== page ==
Russian President Vladimir Putin (R) meets with President of Asian Infrastructure Investment Bank (AIIB) Jin Liqun at the Bocharov Ruchei state residence in Sochi, Russia, May 18, 2016. (Reuters Photo/Sergei Karpukhin)

China-Backed AIIB to Look at Putin Proposals for Russia Financing


MAY 20, 2016

Sochi. The new Chinese-backed Asian Infrastructure Investment Bank (AIIB) will take a careful look at proposals made by President Vladimir Putin for financing projects in Russia, the bank's president said on Thursday (19/05).

Putin proposals include the expansion of Russia's Transsib railway expansion and developing a Northern Sea maritime route as well as projects in the country's Far East region.

"We would take a careful look at all of the project proposals (from member countries) to see if they are feasible and if we are financially competent to finance all these projects," Jin Liqun said when asked about Putin's proposals.

"Given the limited resources we have to be very much selective," he told reporters on the sidelines of a Russia-Asean summit in Russian Black Sea resort of Sochi.

Russia has been pushing for ties with Asia, after Western sanctions imposed on Moscow for its role in the Ukraine crisis curbed access to many foreign financial markets.

Putin has made the development of Russia's Far East region, which has land borders with China and North Korea and shares maritime borders with Japan, a priority, hoping to attract investment into sectors ranging from agriculture to energy.

Jin Liqun said that projects must have broad benefits.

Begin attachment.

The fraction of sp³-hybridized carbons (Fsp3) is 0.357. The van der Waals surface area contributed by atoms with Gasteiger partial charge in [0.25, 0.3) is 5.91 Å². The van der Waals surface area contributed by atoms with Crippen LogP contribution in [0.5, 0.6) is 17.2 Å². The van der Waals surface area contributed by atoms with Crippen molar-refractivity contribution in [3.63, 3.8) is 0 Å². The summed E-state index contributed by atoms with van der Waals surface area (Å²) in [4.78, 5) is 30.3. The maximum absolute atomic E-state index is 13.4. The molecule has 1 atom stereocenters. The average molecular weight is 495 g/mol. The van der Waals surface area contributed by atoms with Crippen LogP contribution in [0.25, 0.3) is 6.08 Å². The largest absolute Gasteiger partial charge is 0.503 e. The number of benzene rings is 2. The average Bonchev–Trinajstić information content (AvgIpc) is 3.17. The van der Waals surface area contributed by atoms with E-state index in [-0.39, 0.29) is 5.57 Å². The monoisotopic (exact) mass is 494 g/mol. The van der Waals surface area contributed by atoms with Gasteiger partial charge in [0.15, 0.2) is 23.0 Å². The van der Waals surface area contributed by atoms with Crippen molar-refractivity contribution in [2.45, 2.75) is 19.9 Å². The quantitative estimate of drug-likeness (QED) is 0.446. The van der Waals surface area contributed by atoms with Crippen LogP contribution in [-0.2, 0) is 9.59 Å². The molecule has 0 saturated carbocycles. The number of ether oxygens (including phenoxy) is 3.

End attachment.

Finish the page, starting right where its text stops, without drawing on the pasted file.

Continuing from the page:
"If the project can produce positive overflows in the neighboring countries then it makes more sense," he said.

He would not give a time frame for when Russian projects may get a green light from the bank.

Despite opposition from Washington, US allies including Britain, Germany and South Korea are among the AIIB's 57 members. The bank expects to lend $10-15 billion a year in its first five or six years.

The bank has cooperation agreements with the World Bank, the Asian Development Bank and the European Bank for Reconstruction and Development (EBRD), which allows for joint investments.

Asked about competition with other financial institutions, Jin Liqun said co-investing was a way to share risks.

"An infrastructure project is very large — it is easily over $1 billion, over $2 billion, $3 billion. So it does not seem to be a very good idea for one bank to put all the money into one project," he said.

The AIIB is looking at a motorway project in Pakistan, along with the ADB and the UK Department for International Development (DFID), and a road improvement project in Tajikistan, along with the EBRD, and electricity system expansion in Bangladesh.